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“Ask an Editor” is a forum wherein SCBWI members submit questions that are answered as part of our quarterly Kite Tales blog.

Hi Christine – What’s the best place to find current word counts for when I write children’s books?

—Mar, Los Angeles

Hello Mar – The two sources I use most are SCBWI’s annual publication, The Book: The Essential Guide to Publishing for Children, available to SCBWI members here. The printed version is a bargain at $6.25 plus shipping, or download the PDF for free.

In the 2021 edition, information about a book’s expected length is located on page eight. The guidelines are stated in page counts rather than word counts. To convert them to word count, calculate ~250 words per page, double-spaced, in 12-point black font with one-inch margins.

Here are some of the guidelines:

PICTURE BOOK: 2-3 pages (500-750 words). Reader age: 3-8.

MIDDLE GRADE: 100-250 pages (25,000-62,500 words). Reader age: 8-12.

YOUNG ADULT: 200-350 pages (50,000-87,500 words). Reader age: 12 and up.

Check the site or order the book for information about BOARD BOOKS, INDEPENDENT READERS, CHAPTER BOOKS, NONFICITON, and POETRY.

My other go-to is Chuck Sambuchino’s article (updated 2/5/21) for Writer’s Digest, “Word Count for Novels and Children’s Books: The Definitive Post, How Long Should a Book Be?” This article also has word count guidelines for adult books.

PICTURE BOOK: 500-600 words.

MIDDLE GRADE: 20,000-55,000 words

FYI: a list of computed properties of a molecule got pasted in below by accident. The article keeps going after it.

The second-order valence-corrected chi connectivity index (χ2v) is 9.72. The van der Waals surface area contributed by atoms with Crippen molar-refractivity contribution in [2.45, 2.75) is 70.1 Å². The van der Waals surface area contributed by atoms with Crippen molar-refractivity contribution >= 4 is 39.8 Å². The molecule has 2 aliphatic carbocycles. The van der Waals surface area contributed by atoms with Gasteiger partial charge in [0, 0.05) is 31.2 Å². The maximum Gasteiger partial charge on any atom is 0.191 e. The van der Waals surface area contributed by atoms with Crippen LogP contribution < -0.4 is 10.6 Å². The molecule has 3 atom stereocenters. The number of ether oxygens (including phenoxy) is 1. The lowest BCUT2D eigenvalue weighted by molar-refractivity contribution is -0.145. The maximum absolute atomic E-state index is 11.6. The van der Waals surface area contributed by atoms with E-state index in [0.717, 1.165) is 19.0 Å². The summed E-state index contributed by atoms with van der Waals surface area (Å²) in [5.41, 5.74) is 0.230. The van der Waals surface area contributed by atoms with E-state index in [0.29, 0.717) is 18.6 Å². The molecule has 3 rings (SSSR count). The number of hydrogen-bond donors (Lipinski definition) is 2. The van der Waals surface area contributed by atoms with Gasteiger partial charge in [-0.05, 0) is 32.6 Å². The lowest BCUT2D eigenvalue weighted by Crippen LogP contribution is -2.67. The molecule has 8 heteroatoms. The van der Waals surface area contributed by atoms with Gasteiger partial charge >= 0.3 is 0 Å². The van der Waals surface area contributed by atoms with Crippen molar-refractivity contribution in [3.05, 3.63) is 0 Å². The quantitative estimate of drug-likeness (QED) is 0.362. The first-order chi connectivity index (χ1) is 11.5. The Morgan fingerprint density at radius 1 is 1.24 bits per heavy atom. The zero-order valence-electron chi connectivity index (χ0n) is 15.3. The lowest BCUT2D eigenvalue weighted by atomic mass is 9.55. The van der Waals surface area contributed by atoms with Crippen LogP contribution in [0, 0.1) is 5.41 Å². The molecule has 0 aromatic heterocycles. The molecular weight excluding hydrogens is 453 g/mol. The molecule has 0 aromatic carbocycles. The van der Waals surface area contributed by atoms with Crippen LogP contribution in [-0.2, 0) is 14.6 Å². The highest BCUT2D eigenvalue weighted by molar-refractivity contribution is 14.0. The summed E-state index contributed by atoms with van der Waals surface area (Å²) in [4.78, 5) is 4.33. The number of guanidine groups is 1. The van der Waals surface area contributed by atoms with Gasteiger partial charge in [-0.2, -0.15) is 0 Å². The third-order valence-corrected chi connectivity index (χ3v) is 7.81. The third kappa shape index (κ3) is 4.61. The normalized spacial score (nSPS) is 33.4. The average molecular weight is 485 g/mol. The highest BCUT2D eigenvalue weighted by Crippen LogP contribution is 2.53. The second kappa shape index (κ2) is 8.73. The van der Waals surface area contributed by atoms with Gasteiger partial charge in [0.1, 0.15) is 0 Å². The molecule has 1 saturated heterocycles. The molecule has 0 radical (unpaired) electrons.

UPPER MIDDLE GRADE: 40,000-55,000 words

SIMPLER MIDDLE GRADE: 20,000-35,000 words

YOUNG ADULT: 50,000-79,999 words

As you can see, depending on the source, figures vary somewhat but, overall, these guidelines provide a pretty good idea of what’s considered standard in today’s industry.


Knowing word-count expectations saves time because you can aim for that range while you are writing and revising. It’s disappointing to spend years perfecting a manuscript only to find your word count far out of bounds. When that happens, you’ll either have to make big changes or hope your piece is the exception to the rule.

When word counts are specified (such as in magazine submissions or writing contests), nonadherence usually results in disqualification.

When word counts are not specified, it’s advantageous to be a savvy writer, aware of the industry standards, and submit accordingly.



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Answers by Christine Van Zandt, literary editor and writer, and owner of Write for Success Editing Services.

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